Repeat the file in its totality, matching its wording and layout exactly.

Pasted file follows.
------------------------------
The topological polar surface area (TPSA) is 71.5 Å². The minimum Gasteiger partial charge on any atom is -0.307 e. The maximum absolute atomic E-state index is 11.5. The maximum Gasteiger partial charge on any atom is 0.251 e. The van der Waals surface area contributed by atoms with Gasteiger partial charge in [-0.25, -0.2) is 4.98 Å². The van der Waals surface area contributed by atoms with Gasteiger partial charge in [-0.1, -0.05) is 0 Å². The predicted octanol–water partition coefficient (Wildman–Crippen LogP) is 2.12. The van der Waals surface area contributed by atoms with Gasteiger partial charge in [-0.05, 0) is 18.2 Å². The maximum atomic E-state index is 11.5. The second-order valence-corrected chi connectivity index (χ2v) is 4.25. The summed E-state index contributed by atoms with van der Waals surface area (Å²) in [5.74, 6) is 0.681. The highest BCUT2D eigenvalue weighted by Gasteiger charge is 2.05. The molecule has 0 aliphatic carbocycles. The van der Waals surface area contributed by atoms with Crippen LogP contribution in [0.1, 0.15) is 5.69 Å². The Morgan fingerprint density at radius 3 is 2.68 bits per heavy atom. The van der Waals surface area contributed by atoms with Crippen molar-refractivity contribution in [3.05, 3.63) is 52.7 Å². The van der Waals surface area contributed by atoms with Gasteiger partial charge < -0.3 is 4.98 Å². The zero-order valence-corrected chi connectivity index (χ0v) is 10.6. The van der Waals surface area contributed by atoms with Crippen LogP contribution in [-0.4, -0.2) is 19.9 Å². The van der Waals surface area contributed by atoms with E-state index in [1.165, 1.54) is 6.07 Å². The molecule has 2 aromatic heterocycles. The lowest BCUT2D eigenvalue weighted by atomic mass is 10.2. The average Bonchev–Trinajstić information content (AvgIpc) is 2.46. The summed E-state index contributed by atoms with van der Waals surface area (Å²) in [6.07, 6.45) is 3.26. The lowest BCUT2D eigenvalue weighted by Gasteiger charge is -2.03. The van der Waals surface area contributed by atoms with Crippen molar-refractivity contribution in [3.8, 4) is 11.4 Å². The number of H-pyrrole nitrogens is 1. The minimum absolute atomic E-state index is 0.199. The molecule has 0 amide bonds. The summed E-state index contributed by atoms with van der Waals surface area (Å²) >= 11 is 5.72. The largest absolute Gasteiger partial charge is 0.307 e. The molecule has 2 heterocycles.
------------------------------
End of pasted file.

The topological polar surface area (TPSA) is 71.5 Å². The minimum Gasteiger partial charge on any atom is -0.307 e. The maximum absolute atomic E-state index is 11.5. The maximum Gasteiger partial charge on any atom is 0.251 e. The van der Waals surface area contributed by atoms with Gasteiger partial charge in [-0.25, -0.2) is 4.98 Å². The van der Waals surface area contributed by atoms with Gasteiger partial charge in [-0.1, -0.05) is 0 Å². The predicted octanol–water partition coefficient (Wildman–Crippen LogP) is 2.12. The van der Waals surface area contributed by atoms with Gasteiger partial charge in [-0.05, 0) is 18.2 Å². The maximum atomic E-state index is 11.5. The second-order valence-corrected chi connectivity index (χ2v) is 4.25. The summed E-state index contributed by atoms with van der Waals surface area (Å²) in [5.74, 6) is 0.681. The highest BCUT2D eigenvalue weighted by Gasteiger charge is 2.05. The molecule has 0 aliphatic carbocycles. The van der Waals surface area contributed by atoms with Crippen LogP contribution in [0.1, 0.15) is 5.69 Å². The Morgan fingerprint density at radius 3 is 2.68 bits per heavy atom. The van der Waals surface area contributed by atoms with Crippen molar-refractivity contribution in [3.05, 3.63) is 52.7 Å². The van der Waals surface area contributed by atoms with Gasteiger partial charge < -0.3 is 4.98 Å². The zero-order valence-corrected chi connectivity index (χ0v) is 10.6. The van der Waals surface area contributed by atoms with Crippen LogP contribution in [-0.4, -0.2) is 19.9 Å². The van der Waals surface area contributed by atoms with E-state index in [1.165, 1.54) is 6.07 Å². The molecule has 2 aromatic heterocycles. The lowest BCUT2D eigenvalue weighted by atomic mass is 10.2. The average Bonchev–Trinajstić information content (AvgIpc) is 2.46. The summed E-state index contributed by atoms with van der Waals surface area (Å²) in [6.07, 6.45) is 3.26. The lowest BCUT2D eigenvalue weighted by Gasteiger charge is -2.03. The van der Waals surface area contributed by atoms with Crippen molar-refractivity contribution in [3.8, 4) is 11.4 Å². The number of H-pyrrole nitrogens is 1. The minimum absolute atomic E-state index is 0.199. The molecule has 0 amide bonds. The summed E-state index contributed by atoms with van der Waals surface area (Å²) >= 11 is 5.72. The largest absolute Gasteiger partial charge is 0.307 e. The molecule has 2 heterocycles.